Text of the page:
So, it may be apparent by now that I have a slight obsession with the Food Network. It started at a young age when I would go and visit my grandparents in Cocoa Beach, Fla. My Grandma Jimmie was an avid cook with Southern influences from her upbringing in Alabama. She loved food and loved cooking and watching her family eat even more. She always encouraged me to help her in the kitchen, and gave me the confidence at an early age to experiment with food.
Another big part of our time together was our late night TV sessions. Each night she would slice up some tomato, Vidalia onion and jalapeño cheese (it is a Southern thing) and we would climb into her bed and watch the Food Network into the early morning hours.
When Paula Deen made her debut on the channel, my Grandma and I were instant fans. Not only did Paula have a warm personality and infectious laugh, but also she cooked food with heart and soul. So, it came as no surprise to my family when I proclaimed that a friend and I were making a trip to The Lady & Sons in Savannah, Ga.
The restaurant sits right in the heart of Savannah’s Historic District, a quaint and picturesque area where the people have a gentle draw and welcoming hearts. It is a town that has become known for its charm and being the site of movies like “Midnight in the Garden of Good and Evil” as well as being home to raucous St. Patty’s Day celebrations. The Lady & Sons is at the corner of Congress and Whitaker, and is a large red brick building with red and white stripped awnings that just gave it a feeling of Dixie.
Knowing that Paula has amassed quite a following, my friend Sarah and I made sure to get there as soon as it opened. We went on a Sunday when they only serve a lunch buffet, which was nice because we got the opportunity to try a little of everything. As if the massive buffet would not be enough, we started off with some fried green tomatoes. The ultimate Southern treat – they are perfectly crispy on the outside and tender on the insider and dressed with a Vidalia onion relish and roasted red pepper sauce that add the perfect hint of tangy and sweet.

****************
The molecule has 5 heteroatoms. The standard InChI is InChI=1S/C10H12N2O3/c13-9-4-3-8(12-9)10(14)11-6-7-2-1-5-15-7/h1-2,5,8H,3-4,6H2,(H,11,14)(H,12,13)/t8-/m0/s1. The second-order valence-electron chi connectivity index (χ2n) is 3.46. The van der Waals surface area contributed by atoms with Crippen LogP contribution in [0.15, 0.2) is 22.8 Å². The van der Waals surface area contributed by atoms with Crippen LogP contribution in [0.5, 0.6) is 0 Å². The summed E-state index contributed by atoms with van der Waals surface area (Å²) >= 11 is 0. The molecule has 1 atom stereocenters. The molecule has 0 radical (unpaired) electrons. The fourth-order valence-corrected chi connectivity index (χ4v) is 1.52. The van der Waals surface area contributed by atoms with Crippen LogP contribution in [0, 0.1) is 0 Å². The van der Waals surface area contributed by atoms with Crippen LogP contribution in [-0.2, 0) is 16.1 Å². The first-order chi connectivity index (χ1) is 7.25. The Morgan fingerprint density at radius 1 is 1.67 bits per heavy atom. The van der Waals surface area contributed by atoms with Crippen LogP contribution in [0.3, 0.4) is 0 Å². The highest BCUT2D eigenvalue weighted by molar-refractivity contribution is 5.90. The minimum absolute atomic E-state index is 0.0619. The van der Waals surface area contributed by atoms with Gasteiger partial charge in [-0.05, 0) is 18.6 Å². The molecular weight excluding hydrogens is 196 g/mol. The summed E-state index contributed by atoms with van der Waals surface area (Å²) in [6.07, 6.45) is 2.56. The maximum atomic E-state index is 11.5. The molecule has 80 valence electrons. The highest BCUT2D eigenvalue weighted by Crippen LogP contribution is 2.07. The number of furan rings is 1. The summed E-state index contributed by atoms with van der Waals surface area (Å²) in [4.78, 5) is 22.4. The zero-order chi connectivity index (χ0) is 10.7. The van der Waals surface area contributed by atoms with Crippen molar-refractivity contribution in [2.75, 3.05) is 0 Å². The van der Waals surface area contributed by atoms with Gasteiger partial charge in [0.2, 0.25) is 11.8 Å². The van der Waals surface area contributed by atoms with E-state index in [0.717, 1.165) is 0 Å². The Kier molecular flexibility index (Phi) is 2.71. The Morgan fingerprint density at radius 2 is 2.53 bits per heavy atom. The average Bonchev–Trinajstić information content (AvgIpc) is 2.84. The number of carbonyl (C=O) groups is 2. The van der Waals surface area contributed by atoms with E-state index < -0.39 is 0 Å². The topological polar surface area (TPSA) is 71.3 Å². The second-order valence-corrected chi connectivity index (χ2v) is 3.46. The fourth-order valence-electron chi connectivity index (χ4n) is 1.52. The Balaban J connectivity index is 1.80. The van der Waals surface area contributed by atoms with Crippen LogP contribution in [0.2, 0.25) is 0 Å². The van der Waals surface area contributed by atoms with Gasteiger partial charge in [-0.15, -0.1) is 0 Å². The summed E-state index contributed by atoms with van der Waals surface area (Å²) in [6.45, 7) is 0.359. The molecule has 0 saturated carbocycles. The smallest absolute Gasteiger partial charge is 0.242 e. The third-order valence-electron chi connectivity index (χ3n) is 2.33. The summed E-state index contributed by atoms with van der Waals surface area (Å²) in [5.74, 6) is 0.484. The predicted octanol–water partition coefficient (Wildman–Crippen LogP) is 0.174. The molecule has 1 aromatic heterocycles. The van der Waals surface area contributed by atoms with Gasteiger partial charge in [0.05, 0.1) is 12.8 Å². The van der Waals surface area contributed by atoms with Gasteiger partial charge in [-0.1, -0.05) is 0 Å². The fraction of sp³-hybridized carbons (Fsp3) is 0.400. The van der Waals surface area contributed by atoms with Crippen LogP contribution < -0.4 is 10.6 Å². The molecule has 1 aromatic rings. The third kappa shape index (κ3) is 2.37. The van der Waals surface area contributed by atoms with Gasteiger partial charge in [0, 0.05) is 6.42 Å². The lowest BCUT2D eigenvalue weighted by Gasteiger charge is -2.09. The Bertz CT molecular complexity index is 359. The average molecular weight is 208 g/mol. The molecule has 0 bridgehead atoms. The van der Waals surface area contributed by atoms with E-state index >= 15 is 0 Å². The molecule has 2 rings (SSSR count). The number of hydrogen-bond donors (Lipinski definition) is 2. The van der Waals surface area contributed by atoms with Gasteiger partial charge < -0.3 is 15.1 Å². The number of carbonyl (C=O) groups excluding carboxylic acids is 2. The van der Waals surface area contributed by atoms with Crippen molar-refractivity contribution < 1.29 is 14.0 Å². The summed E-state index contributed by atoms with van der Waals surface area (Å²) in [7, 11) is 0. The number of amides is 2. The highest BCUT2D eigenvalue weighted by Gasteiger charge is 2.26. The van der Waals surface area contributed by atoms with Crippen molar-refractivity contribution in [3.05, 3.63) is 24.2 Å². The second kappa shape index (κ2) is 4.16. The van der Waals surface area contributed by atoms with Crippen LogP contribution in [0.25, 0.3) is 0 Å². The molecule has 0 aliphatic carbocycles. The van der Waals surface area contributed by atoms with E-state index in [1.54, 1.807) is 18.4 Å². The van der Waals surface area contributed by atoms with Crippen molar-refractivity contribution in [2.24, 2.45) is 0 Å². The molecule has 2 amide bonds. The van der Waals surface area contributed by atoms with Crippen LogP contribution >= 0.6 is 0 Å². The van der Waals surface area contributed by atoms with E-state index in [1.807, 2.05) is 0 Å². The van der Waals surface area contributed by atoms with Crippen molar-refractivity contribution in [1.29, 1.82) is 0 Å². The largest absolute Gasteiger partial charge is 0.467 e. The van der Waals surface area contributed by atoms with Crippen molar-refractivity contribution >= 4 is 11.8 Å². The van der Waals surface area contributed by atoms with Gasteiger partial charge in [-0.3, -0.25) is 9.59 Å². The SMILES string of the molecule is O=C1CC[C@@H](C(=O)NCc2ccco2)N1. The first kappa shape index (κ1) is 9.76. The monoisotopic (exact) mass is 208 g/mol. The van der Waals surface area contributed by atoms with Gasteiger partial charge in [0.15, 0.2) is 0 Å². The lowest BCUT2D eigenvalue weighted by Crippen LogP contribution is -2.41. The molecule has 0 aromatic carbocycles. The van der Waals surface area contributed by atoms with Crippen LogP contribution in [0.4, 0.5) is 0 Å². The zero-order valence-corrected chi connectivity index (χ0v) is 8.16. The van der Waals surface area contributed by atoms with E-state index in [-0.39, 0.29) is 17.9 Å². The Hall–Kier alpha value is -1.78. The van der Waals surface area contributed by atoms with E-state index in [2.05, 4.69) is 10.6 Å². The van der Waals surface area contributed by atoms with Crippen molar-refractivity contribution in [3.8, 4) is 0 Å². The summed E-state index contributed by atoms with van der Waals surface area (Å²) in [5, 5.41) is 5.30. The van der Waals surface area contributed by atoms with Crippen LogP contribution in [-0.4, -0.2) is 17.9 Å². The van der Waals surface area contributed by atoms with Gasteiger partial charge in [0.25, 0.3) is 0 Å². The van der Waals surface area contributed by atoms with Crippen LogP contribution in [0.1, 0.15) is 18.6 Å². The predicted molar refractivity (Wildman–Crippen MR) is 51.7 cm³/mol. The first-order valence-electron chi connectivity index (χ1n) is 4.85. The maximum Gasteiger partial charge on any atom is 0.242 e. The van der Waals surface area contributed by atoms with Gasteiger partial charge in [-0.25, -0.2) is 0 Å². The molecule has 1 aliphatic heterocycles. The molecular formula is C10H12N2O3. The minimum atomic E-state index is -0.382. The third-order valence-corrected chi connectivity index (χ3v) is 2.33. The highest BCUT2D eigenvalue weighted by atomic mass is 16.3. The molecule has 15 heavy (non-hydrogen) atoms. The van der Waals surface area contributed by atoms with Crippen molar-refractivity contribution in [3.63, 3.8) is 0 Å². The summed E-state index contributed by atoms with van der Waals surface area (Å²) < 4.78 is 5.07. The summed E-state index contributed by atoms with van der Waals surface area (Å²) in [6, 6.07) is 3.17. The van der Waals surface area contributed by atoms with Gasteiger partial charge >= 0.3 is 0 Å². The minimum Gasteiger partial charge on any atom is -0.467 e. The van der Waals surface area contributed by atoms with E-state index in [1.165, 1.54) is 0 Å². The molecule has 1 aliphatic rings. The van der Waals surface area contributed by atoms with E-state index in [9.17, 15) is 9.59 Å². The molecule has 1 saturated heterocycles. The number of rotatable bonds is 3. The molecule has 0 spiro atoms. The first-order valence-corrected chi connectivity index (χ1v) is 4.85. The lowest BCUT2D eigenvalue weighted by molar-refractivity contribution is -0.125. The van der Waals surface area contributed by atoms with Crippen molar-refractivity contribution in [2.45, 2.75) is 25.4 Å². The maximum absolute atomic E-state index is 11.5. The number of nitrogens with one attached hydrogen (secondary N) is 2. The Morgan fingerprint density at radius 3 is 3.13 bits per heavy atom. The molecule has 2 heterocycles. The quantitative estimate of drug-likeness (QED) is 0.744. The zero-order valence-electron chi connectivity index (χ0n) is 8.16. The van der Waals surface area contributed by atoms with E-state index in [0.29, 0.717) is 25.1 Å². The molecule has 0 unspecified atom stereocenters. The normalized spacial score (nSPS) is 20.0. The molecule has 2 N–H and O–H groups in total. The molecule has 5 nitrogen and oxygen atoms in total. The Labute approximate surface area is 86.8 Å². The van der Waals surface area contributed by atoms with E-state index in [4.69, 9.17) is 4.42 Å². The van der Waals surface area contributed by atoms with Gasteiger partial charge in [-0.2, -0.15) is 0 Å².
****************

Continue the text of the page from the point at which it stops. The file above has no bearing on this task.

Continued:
Each patron is served cheesy biscuits and hoecakes, a cornmeal like pancake, which is perfect with a little maple syrup or for sopping up your collard greens. The buffet is chock full of down-home favorites – like fried chicken, fried ribs (yes, you read that right), gooey mac and cheese, creamed corn and green beans. Oh yeah there is a salad bar too, but who is going for that? For dessert, you can choose from banana puddin,’ peach cobbler or gooey butter cakes. The buffet does vary, but a full list of buffet items can be found here.
Perhaps I am biased because I was raised on the cooking of an Alabama woman where meals were built on simple ingredients and big flavors, but for me Paula Deen’s Lady and Sons was a perfect way to spend a day. Its inviting environment and traditional fixins’ make it the ideal place to go if you are looking for an authentic Southern experience. Don’t forget to pick-up a cookbook, which is signed by the Lady herself.
My Grandma Jimmie passed before my adventure to The Lady & Sons. Still somehow watching Paula Deen and cooking my Grandma’s recipes always makes it feel like she is right here.
About The Lady & Sons: